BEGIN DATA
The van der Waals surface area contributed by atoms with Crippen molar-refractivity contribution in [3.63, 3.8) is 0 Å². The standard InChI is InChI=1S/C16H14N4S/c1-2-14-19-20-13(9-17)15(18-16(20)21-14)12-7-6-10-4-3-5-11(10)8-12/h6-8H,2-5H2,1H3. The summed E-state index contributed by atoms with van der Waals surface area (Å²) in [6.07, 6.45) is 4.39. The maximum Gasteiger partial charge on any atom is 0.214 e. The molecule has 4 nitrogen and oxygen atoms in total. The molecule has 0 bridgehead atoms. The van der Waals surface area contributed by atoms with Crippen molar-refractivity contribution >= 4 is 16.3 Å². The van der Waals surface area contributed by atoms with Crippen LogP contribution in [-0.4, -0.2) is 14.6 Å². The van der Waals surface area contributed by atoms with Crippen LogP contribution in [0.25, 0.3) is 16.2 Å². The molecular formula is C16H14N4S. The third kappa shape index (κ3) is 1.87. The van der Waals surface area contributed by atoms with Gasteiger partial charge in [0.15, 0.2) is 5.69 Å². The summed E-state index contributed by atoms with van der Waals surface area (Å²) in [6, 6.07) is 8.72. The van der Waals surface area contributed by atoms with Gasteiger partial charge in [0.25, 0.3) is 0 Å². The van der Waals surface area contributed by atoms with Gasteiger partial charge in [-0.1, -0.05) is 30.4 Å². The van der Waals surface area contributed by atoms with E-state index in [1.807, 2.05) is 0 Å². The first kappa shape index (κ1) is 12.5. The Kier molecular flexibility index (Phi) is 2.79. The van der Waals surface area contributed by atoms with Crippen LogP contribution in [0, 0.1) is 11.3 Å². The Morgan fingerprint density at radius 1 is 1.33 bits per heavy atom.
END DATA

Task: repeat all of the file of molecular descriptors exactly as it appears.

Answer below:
The van der Waals surface area contributed by atoms with Crippen molar-refractivity contribution in [3.63, 3.8) is 0 Å². The standard InChI is InChI=1S/C16H14N4S/c1-2-14-19-20-13(9-17)15(18-16(20)21-14)12-7-6-10-4-3-5-11(10)8-12/h6-8H,2-5H2,1H3. The summed E-state index contributed by atoms with van der Waals surface area (Å²) in [6.07, 6.45) is 4.39. The maximum Gasteiger partial charge on any atom is 0.214 e. The molecule has 4 nitrogen and oxygen atoms in total. The molecule has 0 bridgehead atoms. The van der Waals surface area contributed by atoms with Crippen molar-refractivity contribution >= 4 is 16.3 Å². The van der Waals surface area contributed by atoms with Crippen LogP contribution in [-0.4, -0.2) is 14.6 Å². The van der Waals surface area contributed by atoms with Crippen LogP contribution in [0.25, 0.3) is 16.2 Å². The molecular formula is C16H14N4S. The third kappa shape index (κ3) is 1.87. The van der Waals surface area contributed by atoms with Gasteiger partial charge in [0.15, 0.2) is 5.69 Å². The summed E-state index contributed by atoms with van der Waals surface area (Å²) in [6, 6.07) is 8.72. The van der Waals surface area contributed by atoms with Gasteiger partial charge in [0.25, 0.3) is 0 Å². The van der Waals surface area contributed by atoms with Gasteiger partial charge in [-0.1, -0.05) is 30.4 Å². The van der Waals surface area contributed by atoms with E-state index in [1.807, 2.05) is 0 Å². The first kappa shape index (κ1) is 12.5. The Kier molecular flexibility index (Phi) is 2.79. The van der Waals surface area contributed by atoms with Crippen LogP contribution in [0, 0.1) is 11.3 Å². The Morgan fingerprint density at radius 1 is 1.33 bits per heavy atom.